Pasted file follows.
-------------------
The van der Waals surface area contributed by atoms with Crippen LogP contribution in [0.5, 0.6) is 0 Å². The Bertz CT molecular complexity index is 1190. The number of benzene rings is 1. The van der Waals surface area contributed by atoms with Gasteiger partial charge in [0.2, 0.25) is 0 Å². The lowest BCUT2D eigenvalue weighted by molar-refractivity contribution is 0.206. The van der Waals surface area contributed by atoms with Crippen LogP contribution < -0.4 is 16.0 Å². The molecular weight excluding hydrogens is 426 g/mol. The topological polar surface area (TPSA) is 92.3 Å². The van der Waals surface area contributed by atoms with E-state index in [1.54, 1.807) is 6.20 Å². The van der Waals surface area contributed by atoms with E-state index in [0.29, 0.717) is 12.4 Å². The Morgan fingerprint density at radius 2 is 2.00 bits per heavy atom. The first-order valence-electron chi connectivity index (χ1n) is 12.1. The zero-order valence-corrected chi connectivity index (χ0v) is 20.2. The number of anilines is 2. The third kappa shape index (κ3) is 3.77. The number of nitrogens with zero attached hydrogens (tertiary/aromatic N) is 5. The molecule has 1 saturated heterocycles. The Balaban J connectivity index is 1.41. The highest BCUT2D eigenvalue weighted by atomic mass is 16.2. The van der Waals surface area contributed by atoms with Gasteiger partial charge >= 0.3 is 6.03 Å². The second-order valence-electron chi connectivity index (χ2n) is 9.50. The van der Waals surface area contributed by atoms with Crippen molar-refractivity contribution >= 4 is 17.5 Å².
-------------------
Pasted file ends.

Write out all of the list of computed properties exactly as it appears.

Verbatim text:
The van der Waals surface area contributed by atoms with Crippen LogP contribution in [0.5, 0.6) is 0 Å². The Bertz CT molecular complexity index is 1190. The number of benzene rings is 1. The van der Waals surface area contributed by atoms with Gasteiger partial charge in [0.2, 0.25) is 0 Å². The lowest BCUT2D eigenvalue weighted by molar-refractivity contribution is 0.206. The van der Waals surface area contributed by atoms with Crippen LogP contribution < -0.4 is 16.0 Å². The molecular weight excluding hydrogens is 426 g/mol. The topological polar surface area (TPSA) is 92.3 Å². The van der Waals surface area contributed by atoms with E-state index in [1.54, 1.807) is 6.20 Å². The van der Waals surface area contributed by atoms with E-state index in [0.29, 0.717) is 12.4 Å². The Morgan fingerprint density at radius 2 is 2.00 bits per heavy atom. The first-order valence-electron chi connectivity index (χ1n) is 12.1. The zero-order valence-corrected chi connectivity index (χ0v) is 20.2. The number of anilines is 2. The third kappa shape index (κ3) is 3.77. The number of nitrogens with zero attached hydrogens (tertiary/aromatic N) is 5. The molecule has 1 saturated heterocycles. The Balaban J connectivity index is 1.41. The highest BCUT2D eigenvalue weighted by atomic mass is 16.2. The van der Waals surface area contributed by atoms with Gasteiger partial charge >= 0.3 is 6.03 Å². The second-order valence-electron chi connectivity index (χ2n) is 9.50. The van der Waals surface area contributed by atoms with Crippen molar-refractivity contribution >= 4 is 17.5 Å².